- Bunch of fresh basil leaves (about 12 leaves), or 2 tsp dried basil if fresh is unavailable.
- 2 tsp dried oregano
- 1 tsp dried thyme
- 2 tsp dried parsley
- 1 bay leaf
- 2 tbsp brown sugar
- 1 tbsp Organic Better Than Bouillon Chicken flavor
- 1-2 tbsp Kosher salt (more or less to your liking)
- 1 tsp freshly ground pepper (more or less to your liking)
- 1 tsp garlic powder (optional– again, I really love garlic! I find that this gives extra umph to leftover spaghetti sauce.)
- 1–6 oz can of tomato paste (to thicken sauce)
- 1/2 cup of cooked pasta water (to thicken sauce)
1. Bring a large pot of water to a rolling boil and carefully add fresh tomatoes into the water. Boil for 30 seconds and remove. Place tomatoes into an ice-water bath. This will allow the skins and stems to be easily removed. Place stewed tomatoes into a food processor and pulse the tomatoes just until they become smaller chunks, but be careful not to overprocess into a watery sauce.
If you are using canned tomatoes, you can process them as well, or break up the big chunks with a wooden spoon.
2. Heat oil in a large heavy pot. I like this Le Creuset Enameled Cast Iron Dutch Oven because it evenly distributes heat and allows me to simmer my marinara sauce over a long period of time beautifully. However, any heavy-bottomed pot will work.
3. Brown ground beef if using. Add diced onion and shallot to the pot and saute until tender and translucent. Add minced garlic and saute until fragrant and tender.
4. If using mushrooms and bell peppers, add those now and cook for another 2 minutes. Add soy sauce, Worcestershire sauce, chicken bouillon,tomatoes, basil, oregano, parsley, thyme, bay leaf, brown sugar, salt, and pepper, can of tomato paste, cooked pasta water.
5. Bring to a generous simmer for 5 minutes, give the pot an occasional stir. Then, lower the heat to a steady simmer, stirring the pot occasionally for at least an hour. If I’m making seriously good marinara, I will simmer for 2 or more hours. In order to prevent evaporation of the sauce, I tend to cover the pot (leave a small opening between the lid and the pot for steam release) for the first hour, and then remove the lid during the second hour and just allow to gently simmer uncovered.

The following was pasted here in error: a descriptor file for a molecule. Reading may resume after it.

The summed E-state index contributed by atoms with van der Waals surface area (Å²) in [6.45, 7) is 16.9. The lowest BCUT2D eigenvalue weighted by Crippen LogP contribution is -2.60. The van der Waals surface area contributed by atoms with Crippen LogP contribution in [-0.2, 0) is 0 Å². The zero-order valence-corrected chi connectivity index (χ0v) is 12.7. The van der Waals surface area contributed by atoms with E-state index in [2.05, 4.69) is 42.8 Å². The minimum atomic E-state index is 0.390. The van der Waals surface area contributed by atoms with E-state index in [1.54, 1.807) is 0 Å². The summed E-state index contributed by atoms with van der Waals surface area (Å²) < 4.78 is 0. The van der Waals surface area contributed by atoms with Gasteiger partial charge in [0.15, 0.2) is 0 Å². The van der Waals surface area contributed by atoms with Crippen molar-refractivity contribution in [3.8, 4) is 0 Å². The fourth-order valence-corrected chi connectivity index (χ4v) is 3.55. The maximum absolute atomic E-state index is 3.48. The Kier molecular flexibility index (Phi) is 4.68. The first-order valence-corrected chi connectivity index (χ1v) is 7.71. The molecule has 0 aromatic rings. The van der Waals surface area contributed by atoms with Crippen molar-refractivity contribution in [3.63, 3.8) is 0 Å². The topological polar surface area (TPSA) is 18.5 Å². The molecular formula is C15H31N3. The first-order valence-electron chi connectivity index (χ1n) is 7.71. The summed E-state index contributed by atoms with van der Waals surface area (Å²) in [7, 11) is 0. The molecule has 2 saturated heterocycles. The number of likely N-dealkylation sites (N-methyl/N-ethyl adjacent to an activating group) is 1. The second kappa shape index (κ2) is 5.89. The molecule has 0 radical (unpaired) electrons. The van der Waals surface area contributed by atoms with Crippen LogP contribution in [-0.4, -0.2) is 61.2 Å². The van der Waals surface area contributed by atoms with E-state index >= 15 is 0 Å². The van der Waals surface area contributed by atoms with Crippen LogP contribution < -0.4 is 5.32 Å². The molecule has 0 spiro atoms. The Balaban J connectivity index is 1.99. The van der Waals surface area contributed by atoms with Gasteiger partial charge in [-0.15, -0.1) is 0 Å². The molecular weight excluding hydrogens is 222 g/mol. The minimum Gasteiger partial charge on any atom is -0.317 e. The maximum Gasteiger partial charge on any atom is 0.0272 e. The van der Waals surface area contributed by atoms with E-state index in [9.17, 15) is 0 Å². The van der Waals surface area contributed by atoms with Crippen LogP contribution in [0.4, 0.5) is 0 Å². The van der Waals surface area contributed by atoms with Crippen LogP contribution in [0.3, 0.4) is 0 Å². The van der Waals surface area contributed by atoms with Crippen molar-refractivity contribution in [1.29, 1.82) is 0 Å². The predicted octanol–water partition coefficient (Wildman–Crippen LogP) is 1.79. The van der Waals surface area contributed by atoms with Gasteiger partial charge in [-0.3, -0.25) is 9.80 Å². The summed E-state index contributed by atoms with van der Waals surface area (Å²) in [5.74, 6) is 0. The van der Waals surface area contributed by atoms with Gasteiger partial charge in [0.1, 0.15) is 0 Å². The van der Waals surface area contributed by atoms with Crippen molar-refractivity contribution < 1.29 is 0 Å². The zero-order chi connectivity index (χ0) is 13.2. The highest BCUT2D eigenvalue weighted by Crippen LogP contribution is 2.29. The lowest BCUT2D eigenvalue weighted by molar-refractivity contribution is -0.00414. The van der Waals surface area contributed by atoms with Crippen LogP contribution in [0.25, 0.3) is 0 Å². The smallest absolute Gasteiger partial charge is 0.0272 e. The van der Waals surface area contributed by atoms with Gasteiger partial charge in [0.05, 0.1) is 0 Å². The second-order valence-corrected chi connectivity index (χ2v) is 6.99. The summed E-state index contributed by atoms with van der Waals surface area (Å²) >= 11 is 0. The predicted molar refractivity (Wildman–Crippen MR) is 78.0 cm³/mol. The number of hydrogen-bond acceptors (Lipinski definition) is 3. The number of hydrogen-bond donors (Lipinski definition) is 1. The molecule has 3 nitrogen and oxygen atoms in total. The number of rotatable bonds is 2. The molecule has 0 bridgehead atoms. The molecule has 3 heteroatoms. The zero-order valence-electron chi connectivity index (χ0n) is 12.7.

6. Prepare meatballs while you are waiting on sauce.
For the Juicy Meatballs:
-makes 15-20 meatballs, depending on the size you want. Mine are around 2″ in diameter.
- 2 pounds ground beef –You can also use pork, veal, chicken, or turkey.
- 1 cup Italian bread crumbs, or Italian panko bread crumbs
- 2 eggs
- 2 tsp kosher salt (season to your liking)
- Freshly ground black pepper to taste
- Red chili flakes (optional)
- 1 cup chopped onion
- 4 cloves garlic, minced
- 2 tsp dried parsley or basil
1. In a large bowl, combine all ingredients. Mix gently with your hands, making sure not to overdo the mixing (meatballs will be tough).
2. Roll into desired size balls. I make mine about 2″ in diameter. You can make them smaller, but not too small.
3. Place meatballs on a foil-lined baking sheet.
4. Bake at 400 degrees F for 10 minutes, until a little golden brown but not thoroughly cooked.
5. Remove meatballs from the baking sheet and gently plop them into the simmering marinara sauce to further cook them during the last 20 minutes of simmering the sauce. The baking allows the meatballs to hold their shape and gives them a nice color, while the simmering in the sauce creates a nice moistness to the meatballs.
After this detailed labor of love, you can now spoon that lovely marinara sauce over hot spaghetti noodles (even better if homemade), top it with a meatball or two, garnish with freshly torn basil leaves and a sprinkling of ground Parmesan cheese, and send it off with a kiss! I hope you enjoy this recipe. I know it requires time and preparation, but it will be worth the effort, especially since leftovers taste even better, and the sauce and meatballs freeze well. Wishing everyone a happy week!